In the spirit of making New Year’s Resolutions, I wanted to suggest three potential New Year’s resolutions to help your 2013 events grow and make you a better fundraiser.

  1. Reserve Time Everyday for Personal Outreach

    The key to successful fundraising is building strong relationships.  It’s so easy to get wrapped up in the hub bub of event prep that we fail to regularly complete this simple, mission critical activity.  Help make outreach a priority by setting up a recurring meeting in your outlook calendar to spend the first hour of everyday to make personal connection to the team captains, fundraisers and volunteers that make your event successful.

    Establishing personal relationships with these key people will help them become more connected to you thereby making them more connected to your event and more importantly to the mission of your organization.

    Quick ideas for what to during this hour:  make calls, write thank you notes, leave a little early & drop off goodies (I’m a fan of Breakfast Taco Tuesdays!), Post a personal note on someone’s facebook page.

  2. Include Mission-focused Content in Every Communication

    As event fundraising marketplace becomes more competitive, it seems like every weekend there is another event.  Differentiate your event as more than “just another event” by making it a vehicle of action in support of your organization’s mission.  One way to do this is by inserting your mission into every communication that leaves your office.

    This doesn’t have to be a huge undertaking, it just needs to be conscious and thoughtful.  Simply adding a phrase or sentence to your existing communications could go a long way.  For example instead of simply saying “register now”, you could say “Save the Turtles, Register Now.”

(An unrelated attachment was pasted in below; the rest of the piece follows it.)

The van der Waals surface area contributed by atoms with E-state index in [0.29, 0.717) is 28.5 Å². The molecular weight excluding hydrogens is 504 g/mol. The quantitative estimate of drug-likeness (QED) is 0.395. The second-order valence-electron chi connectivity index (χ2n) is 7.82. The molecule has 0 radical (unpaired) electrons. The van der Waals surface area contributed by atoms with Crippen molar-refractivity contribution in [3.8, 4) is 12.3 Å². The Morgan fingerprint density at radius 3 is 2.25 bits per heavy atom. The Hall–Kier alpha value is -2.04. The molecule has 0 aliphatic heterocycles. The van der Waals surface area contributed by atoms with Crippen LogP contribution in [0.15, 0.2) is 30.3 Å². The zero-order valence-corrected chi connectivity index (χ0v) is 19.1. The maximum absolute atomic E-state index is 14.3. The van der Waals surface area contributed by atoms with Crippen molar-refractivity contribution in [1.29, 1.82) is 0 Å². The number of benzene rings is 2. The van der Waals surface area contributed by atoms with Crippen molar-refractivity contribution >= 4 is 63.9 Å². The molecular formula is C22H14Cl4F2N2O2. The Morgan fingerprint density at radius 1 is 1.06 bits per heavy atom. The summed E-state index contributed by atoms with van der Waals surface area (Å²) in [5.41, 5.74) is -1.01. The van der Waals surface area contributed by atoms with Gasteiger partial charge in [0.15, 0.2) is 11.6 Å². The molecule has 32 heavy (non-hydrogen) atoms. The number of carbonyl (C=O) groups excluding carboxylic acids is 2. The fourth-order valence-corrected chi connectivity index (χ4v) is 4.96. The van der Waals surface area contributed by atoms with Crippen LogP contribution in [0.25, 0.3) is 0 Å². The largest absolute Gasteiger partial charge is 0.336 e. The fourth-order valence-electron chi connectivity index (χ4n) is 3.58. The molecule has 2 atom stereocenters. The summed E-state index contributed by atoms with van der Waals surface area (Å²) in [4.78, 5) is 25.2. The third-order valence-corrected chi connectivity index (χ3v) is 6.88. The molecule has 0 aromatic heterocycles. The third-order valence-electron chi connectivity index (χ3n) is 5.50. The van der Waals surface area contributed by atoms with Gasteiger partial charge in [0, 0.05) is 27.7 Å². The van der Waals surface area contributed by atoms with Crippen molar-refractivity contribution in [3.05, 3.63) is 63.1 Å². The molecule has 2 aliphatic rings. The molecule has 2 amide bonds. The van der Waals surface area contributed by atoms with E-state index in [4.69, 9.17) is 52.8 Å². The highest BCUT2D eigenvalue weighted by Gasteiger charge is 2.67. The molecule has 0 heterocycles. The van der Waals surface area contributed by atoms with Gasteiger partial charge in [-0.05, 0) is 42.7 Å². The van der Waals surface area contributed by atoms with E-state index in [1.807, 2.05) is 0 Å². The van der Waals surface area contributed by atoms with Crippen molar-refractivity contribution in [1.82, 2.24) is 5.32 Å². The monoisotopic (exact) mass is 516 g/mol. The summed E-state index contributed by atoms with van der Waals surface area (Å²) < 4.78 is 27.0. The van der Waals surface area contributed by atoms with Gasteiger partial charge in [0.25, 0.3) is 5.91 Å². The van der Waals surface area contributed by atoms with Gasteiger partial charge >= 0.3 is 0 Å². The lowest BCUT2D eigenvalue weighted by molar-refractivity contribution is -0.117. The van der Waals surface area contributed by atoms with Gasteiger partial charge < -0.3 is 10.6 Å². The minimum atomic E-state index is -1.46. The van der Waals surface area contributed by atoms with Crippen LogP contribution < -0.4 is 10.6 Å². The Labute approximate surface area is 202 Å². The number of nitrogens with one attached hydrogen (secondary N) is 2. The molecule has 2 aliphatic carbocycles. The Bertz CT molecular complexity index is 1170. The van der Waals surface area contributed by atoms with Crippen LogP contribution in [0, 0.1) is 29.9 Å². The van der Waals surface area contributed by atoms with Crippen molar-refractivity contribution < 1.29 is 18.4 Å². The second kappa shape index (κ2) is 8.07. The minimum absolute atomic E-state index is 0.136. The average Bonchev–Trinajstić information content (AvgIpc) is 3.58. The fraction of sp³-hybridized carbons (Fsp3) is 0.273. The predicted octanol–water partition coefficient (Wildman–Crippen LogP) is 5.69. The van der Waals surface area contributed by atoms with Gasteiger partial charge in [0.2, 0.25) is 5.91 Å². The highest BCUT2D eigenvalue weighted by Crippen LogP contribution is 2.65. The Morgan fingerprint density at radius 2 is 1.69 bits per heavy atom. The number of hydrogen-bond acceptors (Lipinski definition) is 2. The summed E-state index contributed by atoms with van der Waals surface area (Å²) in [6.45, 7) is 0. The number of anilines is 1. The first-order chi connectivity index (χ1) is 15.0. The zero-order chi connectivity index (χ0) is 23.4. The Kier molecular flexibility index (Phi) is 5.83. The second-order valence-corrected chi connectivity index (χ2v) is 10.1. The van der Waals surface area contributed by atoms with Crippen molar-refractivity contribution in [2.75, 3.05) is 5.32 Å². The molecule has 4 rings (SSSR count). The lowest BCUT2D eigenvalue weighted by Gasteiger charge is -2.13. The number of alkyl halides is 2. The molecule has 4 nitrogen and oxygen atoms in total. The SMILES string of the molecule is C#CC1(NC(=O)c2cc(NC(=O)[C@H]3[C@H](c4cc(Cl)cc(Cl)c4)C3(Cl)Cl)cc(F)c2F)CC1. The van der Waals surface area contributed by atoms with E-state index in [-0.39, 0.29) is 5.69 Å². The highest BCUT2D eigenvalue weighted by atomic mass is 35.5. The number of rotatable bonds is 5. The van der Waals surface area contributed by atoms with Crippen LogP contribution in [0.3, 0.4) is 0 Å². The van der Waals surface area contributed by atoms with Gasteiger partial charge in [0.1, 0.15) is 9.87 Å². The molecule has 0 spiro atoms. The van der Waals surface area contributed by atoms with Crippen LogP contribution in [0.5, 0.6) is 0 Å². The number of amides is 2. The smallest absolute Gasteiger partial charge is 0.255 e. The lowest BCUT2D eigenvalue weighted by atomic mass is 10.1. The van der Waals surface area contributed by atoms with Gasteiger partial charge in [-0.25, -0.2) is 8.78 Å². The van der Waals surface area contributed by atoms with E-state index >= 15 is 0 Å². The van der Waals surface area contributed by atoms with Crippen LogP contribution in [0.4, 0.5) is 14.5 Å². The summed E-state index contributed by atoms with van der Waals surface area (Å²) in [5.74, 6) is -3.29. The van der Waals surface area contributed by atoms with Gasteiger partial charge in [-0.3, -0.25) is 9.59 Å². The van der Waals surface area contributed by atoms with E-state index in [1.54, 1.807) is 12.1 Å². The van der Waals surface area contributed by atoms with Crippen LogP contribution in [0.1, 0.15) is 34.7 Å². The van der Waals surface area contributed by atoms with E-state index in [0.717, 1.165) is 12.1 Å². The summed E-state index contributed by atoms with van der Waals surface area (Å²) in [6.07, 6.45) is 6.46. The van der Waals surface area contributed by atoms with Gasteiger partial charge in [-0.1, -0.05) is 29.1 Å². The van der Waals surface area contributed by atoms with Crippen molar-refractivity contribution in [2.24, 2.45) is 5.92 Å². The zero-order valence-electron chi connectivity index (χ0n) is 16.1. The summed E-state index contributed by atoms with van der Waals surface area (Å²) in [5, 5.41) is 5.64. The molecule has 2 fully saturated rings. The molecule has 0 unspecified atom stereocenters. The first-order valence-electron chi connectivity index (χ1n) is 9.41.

Here are some ideas of places you could insert your mission:

    1. The signature of your email
    2. Out of Office email response
    3. Your voicemail / Voicemails to others
    4. Official letterhead
    5. Business cards
    6. Facebook or Twitter Posts
  3. Actively Monitor Your Success Metrics (beyond # of registrations & total fundraising)

    As Kathryn Hall likes to say, “For all those don’t-make-me-do-math types, don’t be afraid of the numbers.”  Figure out 2-3 key success metrics in addition to total # of registrations and total fundraising that you would like to use to monitor the overall success of your event.

    Some of my favorite metrics are:  % of participants that are fundraising, # of participants who have sent email,  # of participants who have raised >$1000, # of teams

Did you make any New Year’s Resolutions?  Tell me about them!  You can also read more about 2013 fundraising resolutions from my amazing colleague Rachel Muir.

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